According to the CCNS, journalists and audiences are homogeneous groups and, thus, tend to share a common set of cultural insights. The CDS model, however, assumes that those groups are also integrated by different subgroups that are in a continuous state of conflict with one another. For that reason, communities have developed diverse institutions – both formal and informal – to deal with these conflicts. Those institutions represent a Conflict Discourse System, because they offer their members a set of values, beliefs, images, prejudices, knowledge, and so forth. In simpler terms, a CDS is an immaterial entity represented by institutions, whose members share a common way to define themselves and understand the world.

Regarding Figure 1, a CDS is a specific social context that has a twofold impact on the CCNS. Firstly, it determines the way a journalist perceives, understands, evaluates and transmits the information that he or she collects from the field. Secondly, it shapes the audience’s interpretation of each news story. That is, the CDS acts as a mediator between reality/event and media and audience. Nonetheless, there are several CDS influencing the process at a time, not just one. However, since each one of them struggles to impose their view on both reporter and receiver, then, the interaction between different CDS could be either conflictive or collaborative. Therefore, as a result of the CDS influence, journalists can choose to emphasize either conflict or consensus between communities and/or institutions, or even ignore the issue.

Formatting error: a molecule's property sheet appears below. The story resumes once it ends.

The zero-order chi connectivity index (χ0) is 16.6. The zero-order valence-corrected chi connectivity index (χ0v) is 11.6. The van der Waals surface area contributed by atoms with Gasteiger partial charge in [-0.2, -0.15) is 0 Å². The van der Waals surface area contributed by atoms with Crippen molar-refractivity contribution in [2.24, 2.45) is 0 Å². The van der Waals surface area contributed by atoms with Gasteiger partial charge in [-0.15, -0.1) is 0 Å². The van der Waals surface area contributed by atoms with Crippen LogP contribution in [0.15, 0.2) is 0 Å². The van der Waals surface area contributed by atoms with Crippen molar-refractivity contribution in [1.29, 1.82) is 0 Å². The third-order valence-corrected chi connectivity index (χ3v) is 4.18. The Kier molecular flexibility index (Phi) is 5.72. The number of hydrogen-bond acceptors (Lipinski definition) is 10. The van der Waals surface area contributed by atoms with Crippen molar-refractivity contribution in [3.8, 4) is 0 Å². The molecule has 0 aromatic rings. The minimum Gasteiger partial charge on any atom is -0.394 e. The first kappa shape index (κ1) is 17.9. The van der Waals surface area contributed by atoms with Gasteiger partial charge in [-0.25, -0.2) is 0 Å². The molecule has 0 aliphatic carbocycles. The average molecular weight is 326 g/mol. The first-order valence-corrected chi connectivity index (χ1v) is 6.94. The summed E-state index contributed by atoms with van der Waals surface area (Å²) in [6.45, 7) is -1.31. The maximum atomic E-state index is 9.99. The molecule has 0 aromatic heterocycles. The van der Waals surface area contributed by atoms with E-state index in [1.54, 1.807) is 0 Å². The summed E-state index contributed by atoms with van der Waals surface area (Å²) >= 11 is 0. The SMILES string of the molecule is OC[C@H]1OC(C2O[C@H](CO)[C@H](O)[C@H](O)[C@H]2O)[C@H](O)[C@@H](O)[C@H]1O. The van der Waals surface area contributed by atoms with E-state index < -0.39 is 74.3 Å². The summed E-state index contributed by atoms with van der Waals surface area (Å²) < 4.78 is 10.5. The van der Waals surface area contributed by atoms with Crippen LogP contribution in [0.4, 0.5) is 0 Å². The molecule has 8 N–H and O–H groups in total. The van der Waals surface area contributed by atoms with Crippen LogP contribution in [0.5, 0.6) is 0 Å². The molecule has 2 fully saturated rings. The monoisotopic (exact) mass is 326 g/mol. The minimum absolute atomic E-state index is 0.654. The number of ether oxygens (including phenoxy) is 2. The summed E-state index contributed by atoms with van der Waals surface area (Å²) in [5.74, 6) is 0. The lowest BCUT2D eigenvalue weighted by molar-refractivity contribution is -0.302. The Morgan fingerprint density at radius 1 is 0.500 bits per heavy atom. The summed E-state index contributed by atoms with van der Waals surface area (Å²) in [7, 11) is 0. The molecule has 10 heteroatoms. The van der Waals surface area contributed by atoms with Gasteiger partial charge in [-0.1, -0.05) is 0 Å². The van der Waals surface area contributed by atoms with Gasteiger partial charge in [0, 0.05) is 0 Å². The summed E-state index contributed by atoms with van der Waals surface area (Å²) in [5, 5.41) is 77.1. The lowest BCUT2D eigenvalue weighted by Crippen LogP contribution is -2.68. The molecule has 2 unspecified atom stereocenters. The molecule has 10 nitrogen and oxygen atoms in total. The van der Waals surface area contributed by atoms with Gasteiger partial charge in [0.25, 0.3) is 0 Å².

In more concrete terms, any given news report should include at least two sides of the story. For instance, an account of a demonstration may include a list of the protesters’ demands, and a summary of the effects on traffic. Both versions came from two different CDS, which are represented by two different institutions: organizers of the protest and the police department, respectively. According to its editorial line, a certain news outlet may stress one side to the detriment of the other, whilst another may even decide not to cover the event at all.

Journalists produce news stories. For that reason, their work must rely on diverse sources of information, which may be individuals or organizations. As the embodiment of a CDS, an institution could be considered a source as well, because it produces information that news outlets use as an input for content production. Due to the wide array of sources that a reporter can use, and the limited access to media that most of those sources actually have, there is a constant struggle to attract reporters’ attention. In other words, different CDS are compelled to compete in order to get publicity within an increasingly saturated marketplace of ideas (Priest 2005, Berkowitz 2009, Arno 2009).